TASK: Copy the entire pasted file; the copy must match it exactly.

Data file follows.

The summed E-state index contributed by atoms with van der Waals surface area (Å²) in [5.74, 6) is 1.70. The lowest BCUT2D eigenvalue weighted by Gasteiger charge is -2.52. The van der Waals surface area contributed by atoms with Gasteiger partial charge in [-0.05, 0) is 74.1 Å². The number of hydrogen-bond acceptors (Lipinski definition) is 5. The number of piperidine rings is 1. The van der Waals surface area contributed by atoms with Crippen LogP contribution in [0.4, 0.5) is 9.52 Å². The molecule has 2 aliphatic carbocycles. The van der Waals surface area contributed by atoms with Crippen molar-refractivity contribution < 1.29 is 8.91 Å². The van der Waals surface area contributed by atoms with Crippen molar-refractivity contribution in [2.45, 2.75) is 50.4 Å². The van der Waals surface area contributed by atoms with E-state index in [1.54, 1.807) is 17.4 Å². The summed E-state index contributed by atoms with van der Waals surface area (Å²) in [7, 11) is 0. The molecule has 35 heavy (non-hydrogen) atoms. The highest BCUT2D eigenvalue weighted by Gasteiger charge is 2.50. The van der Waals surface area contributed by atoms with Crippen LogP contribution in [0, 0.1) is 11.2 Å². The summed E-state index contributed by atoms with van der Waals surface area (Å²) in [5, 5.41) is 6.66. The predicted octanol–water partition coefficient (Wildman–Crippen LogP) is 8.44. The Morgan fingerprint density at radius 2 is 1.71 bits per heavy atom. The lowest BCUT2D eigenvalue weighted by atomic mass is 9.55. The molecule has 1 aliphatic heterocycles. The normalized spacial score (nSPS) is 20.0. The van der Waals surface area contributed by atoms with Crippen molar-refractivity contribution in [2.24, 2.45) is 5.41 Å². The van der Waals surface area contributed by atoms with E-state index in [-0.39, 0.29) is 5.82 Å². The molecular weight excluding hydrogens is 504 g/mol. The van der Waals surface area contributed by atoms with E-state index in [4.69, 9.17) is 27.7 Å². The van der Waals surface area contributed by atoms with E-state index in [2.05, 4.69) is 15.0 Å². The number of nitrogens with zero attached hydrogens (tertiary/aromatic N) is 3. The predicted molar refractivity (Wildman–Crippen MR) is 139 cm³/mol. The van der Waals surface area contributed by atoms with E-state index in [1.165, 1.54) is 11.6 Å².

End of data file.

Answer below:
The summed E-state index contributed by atoms with van der Waals surface area (Å²) in [5.74, 6) is 1.70. The lowest BCUT2D eigenvalue weighted by Gasteiger charge is -2.52. The van der Waals surface area contributed by atoms with Gasteiger partial charge in [-0.05, 0) is 74.1 Å². The number of hydrogen-bond acceptors (Lipinski definition) is 5. The number of piperidine rings is 1. The van der Waals surface area contributed by atoms with Crippen LogP contribution in [0.4, 0.5) is 9.52 Å². The molecule has 2 aliphatic carbocycles. The van der Waals surface area contributed by atoms with Crippen molar-refractivity contribution < 1.29 is 8.91 Å². The van der Waals surface area contributed by atoms with Crippen molar-refractivity contribution in [2.45, 2.75) is 50.4 Å². The van der Waals surface area contributed by atoms with E-state index in [1.54, 1.807) is 17.4 Å². The summed E-state index contributed by atoms with van der Waals surface area (Å²) in [7, 11) is 0. The molecule has 35 heavy (non-hydrogen) atoms. The highest BCUT2D eigenvalue weighted by Gasteiger charge is 2.50. The van der Waals surface area contributed by atoms with Crippen LogP contribution in [0, 0.1) is 11.2 Å². The summed E-state index contributed by atoms with van der Waals surface area (Å²) in [5, 5.41) is 6.66. The predicted octanol–water partition coefficient (Wildman–Crippen LogP) is 8.44. The Morgan fingerprint density at radius 2 is 1.71 bits per heavy atom. The lowest BCUT2D eigenvalue weighted by atomic mass is 9.55. The molecule has 1 aliphatic heterocycles. The normalized spacial score (nSPS) is 20.0. The van der Waals surface area contributed by atoms with Crippen molar-refractivity contribution in [2.24, 2.45) is 5.41 Å². The van der Waals surface area contributed by atoms with E-state index in [-0.39, 0.29) is 5.82 Å². The molecular weight excluding hydrogens is 504 g/mol. The van der Waals surface area contributed by atoms with E-state index in [4.69, 9.17) is 27.7 Å². The van der Waals surface area contributed by atoms with E-state index in [2.05, 4.69) is 15.0 Å². The number of nitrogens with zero attached hydrogens (tertiary/aromatic N) is 3. The predicted molar refractivity (Wildman–Crippen MR) is 139 cm³/mol. The van der Waals surface area contributed by atoms with E-state index in [1.165, 1.54) is 11.6 Å².